The swelter that has settled in throughout California shows no sign of relenting this week, weather officials said.
Temperatures are expected to soar into the upper 90s throughout the week in much of the lower elevations of western Nevada County, according to forecasts provided by the National Weather Service, Sacramento.
"The temperatures will slowly, very slowly, trend downwards starting Wednesday," said Stefanie Hunter, meteorologist with the National Weather Service, Sacramento.
The slow-cooling trend is expected to continue until Monday, when forecasts call for the extreme heat to break a little, as temperatures may dip below the 90 degree barrier.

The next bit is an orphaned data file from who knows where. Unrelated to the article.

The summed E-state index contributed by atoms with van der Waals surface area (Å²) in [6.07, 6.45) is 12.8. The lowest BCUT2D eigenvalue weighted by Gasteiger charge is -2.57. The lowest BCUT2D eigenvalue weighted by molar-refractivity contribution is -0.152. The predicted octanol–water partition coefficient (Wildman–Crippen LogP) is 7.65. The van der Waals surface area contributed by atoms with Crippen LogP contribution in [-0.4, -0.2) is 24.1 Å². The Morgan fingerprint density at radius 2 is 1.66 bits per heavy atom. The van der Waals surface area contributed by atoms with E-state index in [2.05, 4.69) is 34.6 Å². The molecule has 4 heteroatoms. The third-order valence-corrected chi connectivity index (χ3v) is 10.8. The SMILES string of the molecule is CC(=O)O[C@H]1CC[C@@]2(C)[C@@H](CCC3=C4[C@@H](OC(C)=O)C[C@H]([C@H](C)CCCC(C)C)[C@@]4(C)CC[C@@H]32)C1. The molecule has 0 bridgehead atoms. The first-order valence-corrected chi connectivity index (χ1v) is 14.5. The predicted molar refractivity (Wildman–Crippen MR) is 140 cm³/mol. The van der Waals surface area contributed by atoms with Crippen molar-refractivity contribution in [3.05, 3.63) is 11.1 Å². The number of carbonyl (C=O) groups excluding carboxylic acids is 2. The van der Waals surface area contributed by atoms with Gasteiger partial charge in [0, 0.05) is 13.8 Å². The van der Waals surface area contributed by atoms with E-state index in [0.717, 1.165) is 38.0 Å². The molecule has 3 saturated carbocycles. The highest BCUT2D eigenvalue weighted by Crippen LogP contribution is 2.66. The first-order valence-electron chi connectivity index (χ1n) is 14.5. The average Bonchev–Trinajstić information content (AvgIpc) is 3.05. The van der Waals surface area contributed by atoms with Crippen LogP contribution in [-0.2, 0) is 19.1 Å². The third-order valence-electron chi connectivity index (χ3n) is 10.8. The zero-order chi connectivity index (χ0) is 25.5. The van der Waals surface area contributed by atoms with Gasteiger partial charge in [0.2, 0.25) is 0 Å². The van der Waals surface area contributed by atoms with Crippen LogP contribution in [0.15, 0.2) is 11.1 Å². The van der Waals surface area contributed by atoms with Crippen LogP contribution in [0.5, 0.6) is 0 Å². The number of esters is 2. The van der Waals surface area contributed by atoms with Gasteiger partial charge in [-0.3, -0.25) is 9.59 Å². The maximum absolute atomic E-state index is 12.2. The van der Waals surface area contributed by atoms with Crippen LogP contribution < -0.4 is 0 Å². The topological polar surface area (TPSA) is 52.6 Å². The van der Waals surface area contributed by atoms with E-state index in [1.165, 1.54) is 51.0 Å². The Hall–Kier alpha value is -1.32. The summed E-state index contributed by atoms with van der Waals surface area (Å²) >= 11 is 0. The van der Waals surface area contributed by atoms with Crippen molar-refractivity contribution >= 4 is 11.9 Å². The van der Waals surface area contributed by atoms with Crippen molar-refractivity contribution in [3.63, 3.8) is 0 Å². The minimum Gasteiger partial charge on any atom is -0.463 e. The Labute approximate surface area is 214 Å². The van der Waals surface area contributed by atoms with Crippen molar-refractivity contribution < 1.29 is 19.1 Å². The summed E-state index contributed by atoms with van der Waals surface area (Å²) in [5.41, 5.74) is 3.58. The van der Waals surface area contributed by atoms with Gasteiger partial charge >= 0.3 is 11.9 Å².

Currently, the greater Sacramento area has experienced seven straight days of temperatures exceeding 100 degrees Fahrenheit, Hunter said.
The hot streak is not unprecedented, she said. The record for consecutive days of 100 degree weather is 11, which took place in 2006.
There are many instances of six consecutive days of such weather in the history of the region, including the late 1800s, the 1920s, the 1980s and a couple times this century, Hunter said.
The cause of the recent spate of hot weather is a high pressure system that drifted west, bringing dry conditions with it, Hunter said.
It is the same high pressure system that brought temperatures of 113 degrees to Oklahoma last week.
Compounding the regional heat streak is the relative quiet of the Delta winds.
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